Brahmaparshadya, Brahmapārṣadya, Brahma-parshadya: 4 definitions
Brahmaparshadya means something in Buddhism, Pali, Hinduism, Sanskrit. If you want to know the exact meaning, history, etymology or English translation of this term then check out the descriptions on this page. Add your comment or reference to a book if you want to contribute to this summary article.
The Sanskrit term Brahmapārṣadya can be transliterated into English as Brahmaparsadya or Brahmaparshadya, using the IAST transliteration scheme (?).
General definition (in Buddhism)Source: Wisdom Library: Dharma-samgraha
Brahmapārṣadya (ब्रह्मपार्षद्य) refers to “Brahmā’s retinue” and represents one of the eighteen “gods of the form-realms” (rūpāvacaradeva) as defined in the Dharma-saṃgraha (section 128). The Dharma-samgraha (Dharmasangraha) is an extensive glossary of Buddhist technical terms in Sanskrit (e.g., brahma-pārṣadya). The work is attributed to Nagarjuna who lived around the 2nd century A.D.
Languages of India and abroad
Sanskrit dictionarySource: Cologne Digital Sanskrit Dictionaries: Edgerton Buddhist Hybrid Sanskrit Dictionary
Brahmapārṣadya (ब्रह्मपार्षद्य) or Brahma-pāriṣadya.—once -pārṣada, m. pl. (= Pali °pārisajja), usually with deva, q.v., one (usually the 2d or 3d) of the classes of the rūpāvacara gods of the first dhyānabhūmi: °pāriṣadya Mahāvastu ii.348.19; Mahāvyutpatti 3086; °pārṣadya Lalitavistara 150.5; Mahāvastu ii.360.14; Dharmasaṃgraha 128; Divyāvadāna 568.26; °pārṣada Gaṇḍavyūha 249.15 (prose).Source: Cologne Digital Sanskrit Dictionaries: Monier-Williams Sanskrit-English Dictionary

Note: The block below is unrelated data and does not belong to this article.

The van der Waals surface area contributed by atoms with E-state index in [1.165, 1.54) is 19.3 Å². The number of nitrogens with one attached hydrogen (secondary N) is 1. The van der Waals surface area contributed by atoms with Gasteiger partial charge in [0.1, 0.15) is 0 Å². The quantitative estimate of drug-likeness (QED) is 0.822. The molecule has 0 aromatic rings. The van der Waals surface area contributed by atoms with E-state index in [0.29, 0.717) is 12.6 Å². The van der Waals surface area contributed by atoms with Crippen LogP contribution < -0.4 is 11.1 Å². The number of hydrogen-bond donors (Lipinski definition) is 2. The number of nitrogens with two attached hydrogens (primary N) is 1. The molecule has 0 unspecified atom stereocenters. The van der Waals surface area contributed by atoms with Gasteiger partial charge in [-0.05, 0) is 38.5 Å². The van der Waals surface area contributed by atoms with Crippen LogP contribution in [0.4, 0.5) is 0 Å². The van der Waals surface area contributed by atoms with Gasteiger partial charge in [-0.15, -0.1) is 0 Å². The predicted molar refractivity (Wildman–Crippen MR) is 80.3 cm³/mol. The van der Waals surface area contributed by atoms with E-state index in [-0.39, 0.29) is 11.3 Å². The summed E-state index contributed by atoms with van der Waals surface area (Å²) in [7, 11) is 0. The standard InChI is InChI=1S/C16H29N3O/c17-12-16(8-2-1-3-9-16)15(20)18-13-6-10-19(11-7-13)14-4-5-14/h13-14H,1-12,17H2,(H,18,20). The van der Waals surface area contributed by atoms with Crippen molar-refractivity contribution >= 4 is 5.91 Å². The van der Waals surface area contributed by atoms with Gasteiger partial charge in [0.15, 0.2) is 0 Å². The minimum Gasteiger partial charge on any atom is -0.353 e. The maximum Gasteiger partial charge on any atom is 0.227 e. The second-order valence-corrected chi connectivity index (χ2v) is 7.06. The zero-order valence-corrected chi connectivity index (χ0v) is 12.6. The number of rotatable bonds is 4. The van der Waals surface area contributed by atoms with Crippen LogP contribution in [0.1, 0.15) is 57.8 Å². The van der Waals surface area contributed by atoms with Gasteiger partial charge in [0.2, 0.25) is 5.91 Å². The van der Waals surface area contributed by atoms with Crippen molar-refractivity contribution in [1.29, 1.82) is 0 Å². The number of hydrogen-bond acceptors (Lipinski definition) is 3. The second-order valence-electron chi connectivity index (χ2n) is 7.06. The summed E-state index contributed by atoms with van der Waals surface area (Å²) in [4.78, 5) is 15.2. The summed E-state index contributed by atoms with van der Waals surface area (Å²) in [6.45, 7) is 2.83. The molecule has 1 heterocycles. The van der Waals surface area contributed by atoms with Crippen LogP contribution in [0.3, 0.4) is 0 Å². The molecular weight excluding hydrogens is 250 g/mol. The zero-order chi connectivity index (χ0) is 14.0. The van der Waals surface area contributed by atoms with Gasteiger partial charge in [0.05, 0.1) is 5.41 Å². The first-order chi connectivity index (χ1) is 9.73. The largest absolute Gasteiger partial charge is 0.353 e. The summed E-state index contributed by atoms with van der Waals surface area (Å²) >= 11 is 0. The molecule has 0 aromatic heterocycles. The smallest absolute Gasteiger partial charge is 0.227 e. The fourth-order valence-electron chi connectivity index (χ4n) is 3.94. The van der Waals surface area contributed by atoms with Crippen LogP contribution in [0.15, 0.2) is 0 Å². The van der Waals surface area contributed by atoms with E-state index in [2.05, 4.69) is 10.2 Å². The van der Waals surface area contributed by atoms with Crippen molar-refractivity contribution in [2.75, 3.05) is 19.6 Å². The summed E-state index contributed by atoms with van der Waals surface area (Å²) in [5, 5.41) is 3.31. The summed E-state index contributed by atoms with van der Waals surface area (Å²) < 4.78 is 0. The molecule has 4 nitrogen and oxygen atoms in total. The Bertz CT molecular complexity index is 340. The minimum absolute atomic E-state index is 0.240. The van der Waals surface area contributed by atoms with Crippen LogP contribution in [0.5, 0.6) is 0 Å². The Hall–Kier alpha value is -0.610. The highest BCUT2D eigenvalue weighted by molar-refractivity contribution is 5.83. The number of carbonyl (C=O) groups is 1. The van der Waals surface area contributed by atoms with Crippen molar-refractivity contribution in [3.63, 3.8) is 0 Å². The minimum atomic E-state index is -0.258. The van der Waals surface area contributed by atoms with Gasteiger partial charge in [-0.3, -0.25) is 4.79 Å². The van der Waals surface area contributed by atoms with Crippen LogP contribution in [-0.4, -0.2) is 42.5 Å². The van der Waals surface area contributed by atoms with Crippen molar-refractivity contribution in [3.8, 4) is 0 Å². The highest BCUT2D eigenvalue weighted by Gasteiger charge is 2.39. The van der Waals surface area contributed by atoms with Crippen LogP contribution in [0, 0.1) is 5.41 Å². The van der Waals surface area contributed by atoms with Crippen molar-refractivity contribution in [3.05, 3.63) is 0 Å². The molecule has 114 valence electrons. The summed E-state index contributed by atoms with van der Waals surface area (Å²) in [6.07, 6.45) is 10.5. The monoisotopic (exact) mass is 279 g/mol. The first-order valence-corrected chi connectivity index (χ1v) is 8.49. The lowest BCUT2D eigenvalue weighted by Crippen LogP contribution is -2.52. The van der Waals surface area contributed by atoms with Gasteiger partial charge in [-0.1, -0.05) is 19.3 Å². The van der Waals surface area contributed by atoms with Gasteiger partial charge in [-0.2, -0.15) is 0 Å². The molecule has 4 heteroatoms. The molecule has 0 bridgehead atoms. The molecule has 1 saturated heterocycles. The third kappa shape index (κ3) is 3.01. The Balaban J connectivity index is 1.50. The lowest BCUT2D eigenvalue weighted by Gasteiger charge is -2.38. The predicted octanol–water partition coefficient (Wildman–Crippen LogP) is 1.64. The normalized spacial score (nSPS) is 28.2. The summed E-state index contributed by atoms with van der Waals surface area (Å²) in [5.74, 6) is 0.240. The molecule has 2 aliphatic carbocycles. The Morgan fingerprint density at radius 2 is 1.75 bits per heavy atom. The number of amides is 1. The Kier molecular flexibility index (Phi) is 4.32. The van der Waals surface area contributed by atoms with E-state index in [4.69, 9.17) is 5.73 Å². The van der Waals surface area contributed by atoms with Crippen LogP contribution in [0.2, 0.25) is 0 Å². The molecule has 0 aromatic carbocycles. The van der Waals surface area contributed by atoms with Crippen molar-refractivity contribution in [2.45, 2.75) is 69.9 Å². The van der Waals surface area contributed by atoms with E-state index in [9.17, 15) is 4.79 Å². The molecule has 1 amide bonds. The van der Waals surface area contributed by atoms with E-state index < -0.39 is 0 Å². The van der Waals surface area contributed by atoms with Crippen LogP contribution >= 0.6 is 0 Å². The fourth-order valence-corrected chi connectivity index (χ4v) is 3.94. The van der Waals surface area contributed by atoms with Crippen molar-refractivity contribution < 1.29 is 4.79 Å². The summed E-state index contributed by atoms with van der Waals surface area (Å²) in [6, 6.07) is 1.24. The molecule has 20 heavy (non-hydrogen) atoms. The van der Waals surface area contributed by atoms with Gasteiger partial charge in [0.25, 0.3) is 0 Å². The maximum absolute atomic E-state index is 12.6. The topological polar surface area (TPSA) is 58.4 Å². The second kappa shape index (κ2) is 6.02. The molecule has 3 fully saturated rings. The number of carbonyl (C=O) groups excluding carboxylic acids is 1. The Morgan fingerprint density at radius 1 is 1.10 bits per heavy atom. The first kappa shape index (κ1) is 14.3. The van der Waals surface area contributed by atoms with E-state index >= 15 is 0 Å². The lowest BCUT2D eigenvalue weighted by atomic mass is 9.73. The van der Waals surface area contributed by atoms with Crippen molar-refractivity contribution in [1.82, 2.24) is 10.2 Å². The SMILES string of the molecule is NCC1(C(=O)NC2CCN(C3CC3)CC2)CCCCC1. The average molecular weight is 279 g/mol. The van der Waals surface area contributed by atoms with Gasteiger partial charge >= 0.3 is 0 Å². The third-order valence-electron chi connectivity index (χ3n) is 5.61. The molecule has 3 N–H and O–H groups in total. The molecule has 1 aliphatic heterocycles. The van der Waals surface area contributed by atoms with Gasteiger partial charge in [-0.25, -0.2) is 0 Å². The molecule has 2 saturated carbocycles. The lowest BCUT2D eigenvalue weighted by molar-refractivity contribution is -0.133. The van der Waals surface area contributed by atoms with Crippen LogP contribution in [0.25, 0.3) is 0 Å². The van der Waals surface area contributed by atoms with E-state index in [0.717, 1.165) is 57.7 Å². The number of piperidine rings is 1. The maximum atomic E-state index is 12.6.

Brahmapārṣadya (ब्रह्मपार्षद्य):—[=brahma-pārṣadya] [from brahma > brahman] m. [plural] (with Buddhists) Brahmā’s retinue, Name of a class of deities, [Lalita-vistara] (cf. [Dharmasaṃgraha 128]).
Sanskrit, also spelled संस्कृतम् (saṃskṛtam), is an ancient language of India commonly seen as the grandmother of the Indo-European language family (even English!). Closely allied with Prakrit and Pali, Sanskrit is more exhaustive in both grammar and terms and has the most extensive collection of literature in the world, greatly surpassing its sister-languages Greek and Latin.
See also (Relevant definitions)
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